42 runs at 21
Samit Patel (5/10)
Part of it isn’t Samit’s fault. What do England want him to be? In game one he was dropped down the order to number seven, only to be bumped up to finish the innings with a 20-ball 44. He scarcely bowled. He was used for bits and pieces with the ball – he jumped up and down the order. If he’s confused, that’s understandable. But despite all that, he’s had opportunities, and four-and-a-half years into his international career, is no closer to deciding what sort of player he is, and what role he will play in this side.
75 runs at 37.5, 1 wicket at 131
Tim Bresnan (6/10)
In the context that it had just been announced that Bresnan would be receiving specialist treatment on a long-standing elbow problem, it was something of a surprise that he produced his best figures for some time with 4-45 in the final ODI. That tidied up some otherwise very ordinary figures. But Bresnan needs to fix himself. He has been too short of pace for too long, and is a shadow of the bowler he was in 2011. A break is the right course of action if he is to have any hope of playing a meaningful part in back-to-back Ashes series.
7 wickets at 28.85
James Tredwell (9/10)
Not bad for a number two. Tredwell’s Test ambitions may be forever limited by Graeme Swann and Monty Panesar’s pre-eminence, but when called upon by England he did not let his side down. Bowled England to victory in Rajkot, and was economical and effective everywhere else. Not only did he not look out of his depth – he was by some distance England’s stand-out bowler of the series.
11 wickets at 18.18
Steven Finn (7.5/10)
In late 2011 Finn emerged as one of the few bright spots in a 5-0 thrashing at the hands of India. Opening the bowling once more, he returned equally impressive figures over five matches where again he was routinely on the losing side. Finn is hostile, accurate and has a habit of unsettling good batsmen. If he could just stop knocking over the stumps in his delivery stride because it’s costing him wickets [and in the case of the fourth ODI, possibly England’s last hope of winning the match and series]…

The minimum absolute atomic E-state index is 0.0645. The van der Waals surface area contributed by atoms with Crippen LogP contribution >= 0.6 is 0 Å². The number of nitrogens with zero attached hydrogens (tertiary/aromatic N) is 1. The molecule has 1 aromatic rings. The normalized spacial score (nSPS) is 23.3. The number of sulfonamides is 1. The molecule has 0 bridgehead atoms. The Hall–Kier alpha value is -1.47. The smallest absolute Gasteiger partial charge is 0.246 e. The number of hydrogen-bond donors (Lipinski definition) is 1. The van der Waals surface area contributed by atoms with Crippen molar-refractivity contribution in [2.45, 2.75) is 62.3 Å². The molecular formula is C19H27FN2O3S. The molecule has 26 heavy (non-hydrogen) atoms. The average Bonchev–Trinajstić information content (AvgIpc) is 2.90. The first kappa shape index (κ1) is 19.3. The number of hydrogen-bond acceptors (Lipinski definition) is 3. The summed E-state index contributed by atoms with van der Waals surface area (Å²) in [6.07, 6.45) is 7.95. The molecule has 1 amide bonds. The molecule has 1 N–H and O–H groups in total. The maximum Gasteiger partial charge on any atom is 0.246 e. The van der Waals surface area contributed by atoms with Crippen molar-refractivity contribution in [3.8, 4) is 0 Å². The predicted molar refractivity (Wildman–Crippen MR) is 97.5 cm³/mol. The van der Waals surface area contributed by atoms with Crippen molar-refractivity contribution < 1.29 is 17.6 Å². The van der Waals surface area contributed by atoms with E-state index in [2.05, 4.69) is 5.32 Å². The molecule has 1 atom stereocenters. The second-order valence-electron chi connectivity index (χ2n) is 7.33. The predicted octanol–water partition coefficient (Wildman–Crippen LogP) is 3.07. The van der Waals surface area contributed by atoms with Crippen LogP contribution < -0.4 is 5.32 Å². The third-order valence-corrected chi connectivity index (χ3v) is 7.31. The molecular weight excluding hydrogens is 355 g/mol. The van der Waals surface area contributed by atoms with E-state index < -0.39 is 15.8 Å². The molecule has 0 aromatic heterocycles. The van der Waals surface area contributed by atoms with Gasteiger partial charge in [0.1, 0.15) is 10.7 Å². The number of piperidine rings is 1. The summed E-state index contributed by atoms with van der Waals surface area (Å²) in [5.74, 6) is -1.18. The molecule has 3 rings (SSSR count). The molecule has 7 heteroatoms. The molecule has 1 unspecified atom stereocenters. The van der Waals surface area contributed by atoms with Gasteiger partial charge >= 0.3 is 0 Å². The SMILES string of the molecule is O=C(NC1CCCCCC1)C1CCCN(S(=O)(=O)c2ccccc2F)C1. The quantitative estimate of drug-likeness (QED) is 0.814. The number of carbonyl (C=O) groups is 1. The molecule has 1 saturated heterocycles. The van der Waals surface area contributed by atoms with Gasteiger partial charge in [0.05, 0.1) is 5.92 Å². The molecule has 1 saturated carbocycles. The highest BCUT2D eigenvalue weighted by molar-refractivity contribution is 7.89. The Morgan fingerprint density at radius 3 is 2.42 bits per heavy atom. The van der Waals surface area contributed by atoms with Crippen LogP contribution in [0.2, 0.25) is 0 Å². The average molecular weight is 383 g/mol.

7 wickets at 32.85
Jade Dernbach (4/10)
Oh dear. Dernbach looks as if he has all the tools needed to be a force in limited-overs cricket, but lacked a stock ball in this series. His control deserted him, and he was costly at the start of innings, then expensive at the death. The emergence of a statistic that he now has the worst economy rate of any bowler in ODI history did little to support his inclusion, and by the fifth game, he was out of the reckoning. When and if he next features for England remains to be seen.
5 wickets at 49.2
Chris Woakes (5/10)
The selectors have backed Woakes with his inclusion in all three formats for the upcoming New Zealand tour, and conditions may favour his nibbly bowling there. But for now, despite decent returns in the matches he did play, he still looks short of the pace that is required to consistently trouble batsmen on lifeless pitches. At 23, there is still time for his bowling to develop.
2 wickets at 52.5
Jos Buttler (6.5/10)
He didn’t do much wrong behind the stumps, and he didn’t have much time to impress with the bat. Buttler is a player brimming with potential, but with England playing fast and loose with their wicketkeeping selections, don’t be surprised to see him relegated to Bairstow’s back-up come the ODIs against New Zealand in a couple of weeks from now.
14 runs at 14